Time is running out for Sears. The bankrupt retailer could be forced to start the process of shutting down as soon as Tuesday if it doesn't accept the only bid to save it.
Parent company Sears Holdings, which filed for bankruptcy in October, had a deadline of this past Friday to accept a $4.4 billion bid from the hedge fund run by its chairman and former CEO, Eddie Lampert. The bid called for keeping 425 stores open and offering jobs to 50,000 of its remaining employees.
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But the deadline passed without any word from Sears on the status of the bid. Lampert's hedge fund also declined to comment.
A hearing is scheduled for Tuesday in bankruptcy court. The hearing was added to the schedule late Friday.
If Sears doesn't accept Lampert's bid as a valid offer, it likely will have to ask the court for permission to start shutting down the business.
Bloomberg reported that Sears representatives summoned liquidation firms and other advisers to emergency meetings on Friday because it decided it couldn't accept Lampert's offer.
The creditors committee, a group that speaks for many of the companies and people owed money by Sears, had already been urging the court to start the process of shutting down Sears. The creditors committee does not represent Lampert.
In bankruptcy court filings it called Sears previous plans to stay in business "nothing more than wishful thinking " and "an unjustified and foolhardy gamble with other people's money."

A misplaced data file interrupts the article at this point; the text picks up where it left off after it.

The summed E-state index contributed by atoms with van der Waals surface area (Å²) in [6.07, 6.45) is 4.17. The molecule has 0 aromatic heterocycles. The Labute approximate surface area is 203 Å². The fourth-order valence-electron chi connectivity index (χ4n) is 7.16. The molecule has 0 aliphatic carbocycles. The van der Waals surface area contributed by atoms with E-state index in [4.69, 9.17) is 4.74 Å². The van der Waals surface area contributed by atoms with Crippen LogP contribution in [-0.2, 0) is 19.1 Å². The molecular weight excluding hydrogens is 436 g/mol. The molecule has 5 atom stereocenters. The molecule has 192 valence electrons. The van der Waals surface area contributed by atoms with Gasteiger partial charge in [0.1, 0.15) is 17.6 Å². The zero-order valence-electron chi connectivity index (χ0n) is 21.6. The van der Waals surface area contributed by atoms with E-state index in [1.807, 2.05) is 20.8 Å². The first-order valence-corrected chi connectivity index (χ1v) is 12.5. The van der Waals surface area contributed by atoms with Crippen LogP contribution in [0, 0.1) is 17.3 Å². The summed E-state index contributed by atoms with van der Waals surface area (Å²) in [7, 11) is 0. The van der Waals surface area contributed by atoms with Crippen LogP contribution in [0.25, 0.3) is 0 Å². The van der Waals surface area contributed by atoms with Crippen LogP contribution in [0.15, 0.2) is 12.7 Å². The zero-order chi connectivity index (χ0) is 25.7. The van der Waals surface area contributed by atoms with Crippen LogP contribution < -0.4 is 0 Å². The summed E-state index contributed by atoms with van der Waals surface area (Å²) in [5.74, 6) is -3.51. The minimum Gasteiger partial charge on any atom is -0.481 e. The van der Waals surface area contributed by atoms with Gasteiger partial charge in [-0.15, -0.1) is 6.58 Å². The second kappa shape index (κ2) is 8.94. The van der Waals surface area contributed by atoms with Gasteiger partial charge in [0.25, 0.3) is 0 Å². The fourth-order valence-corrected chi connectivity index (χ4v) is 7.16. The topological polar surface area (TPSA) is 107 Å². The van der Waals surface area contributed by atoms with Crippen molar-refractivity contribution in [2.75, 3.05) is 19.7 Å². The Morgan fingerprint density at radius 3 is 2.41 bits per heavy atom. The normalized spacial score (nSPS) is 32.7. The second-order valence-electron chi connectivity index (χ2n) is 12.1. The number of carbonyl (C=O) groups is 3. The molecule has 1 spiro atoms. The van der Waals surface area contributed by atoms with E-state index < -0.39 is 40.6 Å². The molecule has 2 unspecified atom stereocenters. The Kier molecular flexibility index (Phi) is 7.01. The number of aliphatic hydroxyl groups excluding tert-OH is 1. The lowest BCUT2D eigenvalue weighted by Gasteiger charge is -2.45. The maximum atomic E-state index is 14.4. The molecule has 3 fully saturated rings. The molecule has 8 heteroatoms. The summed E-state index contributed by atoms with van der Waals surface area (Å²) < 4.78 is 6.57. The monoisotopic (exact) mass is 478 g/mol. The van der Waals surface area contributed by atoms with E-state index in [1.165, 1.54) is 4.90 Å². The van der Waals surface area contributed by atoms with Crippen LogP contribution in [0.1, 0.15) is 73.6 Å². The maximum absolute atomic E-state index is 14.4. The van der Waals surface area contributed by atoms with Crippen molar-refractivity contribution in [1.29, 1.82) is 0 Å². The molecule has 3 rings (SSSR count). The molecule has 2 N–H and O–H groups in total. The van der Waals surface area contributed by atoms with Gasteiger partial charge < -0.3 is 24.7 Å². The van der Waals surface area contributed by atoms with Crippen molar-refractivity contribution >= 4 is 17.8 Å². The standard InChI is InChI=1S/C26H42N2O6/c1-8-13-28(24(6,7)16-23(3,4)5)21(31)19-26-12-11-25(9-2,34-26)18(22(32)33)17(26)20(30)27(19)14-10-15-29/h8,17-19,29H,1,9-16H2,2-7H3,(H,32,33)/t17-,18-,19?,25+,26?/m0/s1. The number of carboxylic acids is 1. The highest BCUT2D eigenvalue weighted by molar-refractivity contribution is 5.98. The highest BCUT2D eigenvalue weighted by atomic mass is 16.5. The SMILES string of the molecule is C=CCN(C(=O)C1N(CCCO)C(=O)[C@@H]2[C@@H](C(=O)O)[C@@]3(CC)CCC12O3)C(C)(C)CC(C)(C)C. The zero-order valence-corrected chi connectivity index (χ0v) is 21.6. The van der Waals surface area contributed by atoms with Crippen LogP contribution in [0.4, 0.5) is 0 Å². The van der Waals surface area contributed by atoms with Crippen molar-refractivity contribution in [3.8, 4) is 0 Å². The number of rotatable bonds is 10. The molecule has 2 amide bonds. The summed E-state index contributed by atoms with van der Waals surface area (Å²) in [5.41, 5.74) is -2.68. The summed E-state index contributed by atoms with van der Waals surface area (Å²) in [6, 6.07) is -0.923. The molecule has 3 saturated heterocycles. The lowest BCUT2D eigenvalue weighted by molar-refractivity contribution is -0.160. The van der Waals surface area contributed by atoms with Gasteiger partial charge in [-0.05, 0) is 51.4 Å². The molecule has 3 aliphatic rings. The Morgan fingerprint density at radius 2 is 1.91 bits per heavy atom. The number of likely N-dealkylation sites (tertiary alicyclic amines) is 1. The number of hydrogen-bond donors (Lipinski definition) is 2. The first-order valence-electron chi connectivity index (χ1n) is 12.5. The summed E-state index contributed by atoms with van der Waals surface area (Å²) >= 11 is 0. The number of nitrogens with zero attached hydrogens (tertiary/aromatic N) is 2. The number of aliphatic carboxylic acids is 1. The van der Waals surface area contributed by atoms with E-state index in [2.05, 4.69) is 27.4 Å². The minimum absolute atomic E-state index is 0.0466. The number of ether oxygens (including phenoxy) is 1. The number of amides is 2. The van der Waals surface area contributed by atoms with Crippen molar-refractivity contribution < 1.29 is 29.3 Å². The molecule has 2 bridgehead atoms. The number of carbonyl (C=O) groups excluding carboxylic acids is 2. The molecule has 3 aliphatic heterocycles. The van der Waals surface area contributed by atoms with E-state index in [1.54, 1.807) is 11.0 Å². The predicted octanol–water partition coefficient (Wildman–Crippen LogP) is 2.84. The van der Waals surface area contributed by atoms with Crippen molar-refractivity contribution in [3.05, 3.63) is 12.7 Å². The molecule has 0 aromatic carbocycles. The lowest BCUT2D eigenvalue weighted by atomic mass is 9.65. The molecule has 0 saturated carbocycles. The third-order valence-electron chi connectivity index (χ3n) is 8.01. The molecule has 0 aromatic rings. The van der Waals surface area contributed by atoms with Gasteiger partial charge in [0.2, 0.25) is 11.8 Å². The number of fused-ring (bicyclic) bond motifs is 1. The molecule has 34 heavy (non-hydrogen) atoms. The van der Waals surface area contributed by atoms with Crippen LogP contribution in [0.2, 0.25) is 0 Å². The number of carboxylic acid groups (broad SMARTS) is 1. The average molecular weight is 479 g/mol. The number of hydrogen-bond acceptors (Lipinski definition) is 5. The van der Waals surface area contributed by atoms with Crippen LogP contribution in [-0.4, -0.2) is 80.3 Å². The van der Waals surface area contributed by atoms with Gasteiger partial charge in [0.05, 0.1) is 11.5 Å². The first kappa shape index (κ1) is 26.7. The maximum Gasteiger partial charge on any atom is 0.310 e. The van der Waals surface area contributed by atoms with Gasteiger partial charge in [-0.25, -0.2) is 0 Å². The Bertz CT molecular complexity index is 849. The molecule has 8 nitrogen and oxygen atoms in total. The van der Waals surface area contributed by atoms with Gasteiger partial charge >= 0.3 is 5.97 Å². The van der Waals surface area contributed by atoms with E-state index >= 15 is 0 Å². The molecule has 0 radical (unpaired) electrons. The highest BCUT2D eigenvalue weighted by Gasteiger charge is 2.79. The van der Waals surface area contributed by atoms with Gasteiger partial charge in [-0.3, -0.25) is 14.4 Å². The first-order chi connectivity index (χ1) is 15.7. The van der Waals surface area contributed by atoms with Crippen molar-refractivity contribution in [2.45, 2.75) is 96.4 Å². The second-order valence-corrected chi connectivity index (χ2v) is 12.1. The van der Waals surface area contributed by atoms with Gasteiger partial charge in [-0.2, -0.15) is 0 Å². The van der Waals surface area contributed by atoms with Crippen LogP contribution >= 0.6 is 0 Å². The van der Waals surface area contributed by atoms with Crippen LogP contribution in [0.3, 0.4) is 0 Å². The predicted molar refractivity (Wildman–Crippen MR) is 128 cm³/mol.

A key problem with Lampert's bid is that it included very little cash.
He offered to forgive some of the money he loaned to Sears over the years, and said he had arranged for $1.3 billion in new loans from three leading financial institutions.
The creditors committee argues that his debt should not be recognized by the court, because Lampert loaned Sears the money when he was CEO. The creditors' attorneys question whether the terms of those loans unduly benefited Lampert and his hedge fund rather than Sears. They planned to challenge the loans in bankruptcy court.
Lampert and his hedge fund argue the loans were proper and made to keep Sears alive. He also has argued that keeping the company in business was in the best interest of both employees, creditors and the communities served by Sears and Kmart stores.
When Sears filed for bankruptcy in October, it said it hoped to stay in business, using the bankruptcy process to shed debt and other costs to become a smaller, more competitive retailer. Sears' last profitable year was 2010 and it has lost $12 billion since then.
It had nearly 700 stores and 68,000 employees at the time of the October bankruptcy filing, but it has been shutting down money-losing stores since then.
Retailers typically file for bankruptcy with the intention of staying in business, as Sears did. But many end up going bust after filing. In recent years, Toys "R" Us, RadioShack and Sports Authority have followed that path to the graveyard.
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